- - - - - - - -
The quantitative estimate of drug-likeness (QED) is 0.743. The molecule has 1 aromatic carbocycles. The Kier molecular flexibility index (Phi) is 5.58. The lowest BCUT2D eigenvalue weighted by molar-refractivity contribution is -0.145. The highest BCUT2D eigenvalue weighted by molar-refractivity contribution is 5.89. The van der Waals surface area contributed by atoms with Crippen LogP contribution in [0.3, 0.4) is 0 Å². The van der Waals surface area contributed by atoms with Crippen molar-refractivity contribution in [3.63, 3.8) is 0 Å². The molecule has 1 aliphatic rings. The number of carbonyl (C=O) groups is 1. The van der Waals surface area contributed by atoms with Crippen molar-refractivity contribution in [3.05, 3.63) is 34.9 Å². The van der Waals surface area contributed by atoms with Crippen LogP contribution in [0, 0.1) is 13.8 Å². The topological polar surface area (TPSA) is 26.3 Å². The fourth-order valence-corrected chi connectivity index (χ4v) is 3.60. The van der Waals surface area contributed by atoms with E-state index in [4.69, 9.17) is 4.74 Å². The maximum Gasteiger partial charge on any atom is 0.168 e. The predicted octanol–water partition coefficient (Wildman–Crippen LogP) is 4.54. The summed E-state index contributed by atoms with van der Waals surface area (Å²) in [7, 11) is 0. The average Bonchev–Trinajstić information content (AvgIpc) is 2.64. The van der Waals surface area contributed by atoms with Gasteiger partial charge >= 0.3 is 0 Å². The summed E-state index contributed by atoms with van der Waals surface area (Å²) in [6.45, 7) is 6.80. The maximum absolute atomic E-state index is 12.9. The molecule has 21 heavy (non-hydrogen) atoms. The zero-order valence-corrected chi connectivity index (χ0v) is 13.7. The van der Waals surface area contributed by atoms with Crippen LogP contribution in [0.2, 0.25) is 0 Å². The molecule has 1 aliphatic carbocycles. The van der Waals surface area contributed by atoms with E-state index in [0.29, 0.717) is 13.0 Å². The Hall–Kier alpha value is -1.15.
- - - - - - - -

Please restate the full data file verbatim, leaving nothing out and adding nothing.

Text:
The quantitative estimate of drug-likeness (QED) is 0.743. The molecule has 1 aromatic carbocycles. The Kier molecular flexibility index (Phi) is 5.58. The lowest BCUT2D eigenvalue weighted by molar-refractivity contribution is -0.145. The highest BCUT2D eigenvalue weighted by molar-refractivity contribution is 5.89. The van der Waals surface area contributed by atoms with Crippen LogP contribution in [0.3, 0.4) is 0 Å². The van der Waals surface area contributed by atoms with Crippen molar-refractivity contribution in [3.63, 3.8) is 0 Å². The molecule has 1 aliphatic rings. The number of carbonyl (C=O) groups is 1. The van der Waals surface area contributed by atoms with Crippen molar-refractivity contribution in [3.05, 3.63) is 34.9 Å². The van der Waals surface area contributed by atoms with Crippen LogP contribution in [0, 0.1) is 13.8 Å². The topological polar surface area (TPSA) is 26.3 Å². The fourth-order valence-corrected chi connectivity index (χ4v) is 3.60. The van der Waals surface area contributed by atoms with E-state index in [4.69, 9.17) is 4.74 Å². The maximum Gasteiger partial charge on any atom is 0.168 e. The predicted octanol–water partition coefficient (Wildman–Crippen LogP) is 4.54. The summed E-state index contributed by atoms with van der Waals surface area (Å²) in [7, 11) is 0. The average Bonchev–Trinajstić information content (AvgIpc) is 2.64. The van der Waals surface area contributed by atoms with Gasteiger partial charge >= 0.3 is 0 Å². The summed E-state index contributed by atoms with van der Waals surface area (Å²) in [6.45, 7) is 6.80. The maximum absolute atomic E-state index is 12.9. The molecule has 21 heavy (non-hydrogen) atoms. The zero-order valence-corrected chi connectivity index (χ0v) is 13.7. The van der Waals surface area contributed by atoms with Crippen LogP contribution in [0.2, 0.25) is 0 Å². The molecule has 1 aliphatic carbocycles. The van der Waals surface area contributed by atoms with E-state index in [0.29, 0.717) is 13.0 Å². The Hall–Kier alpha value is -1.15.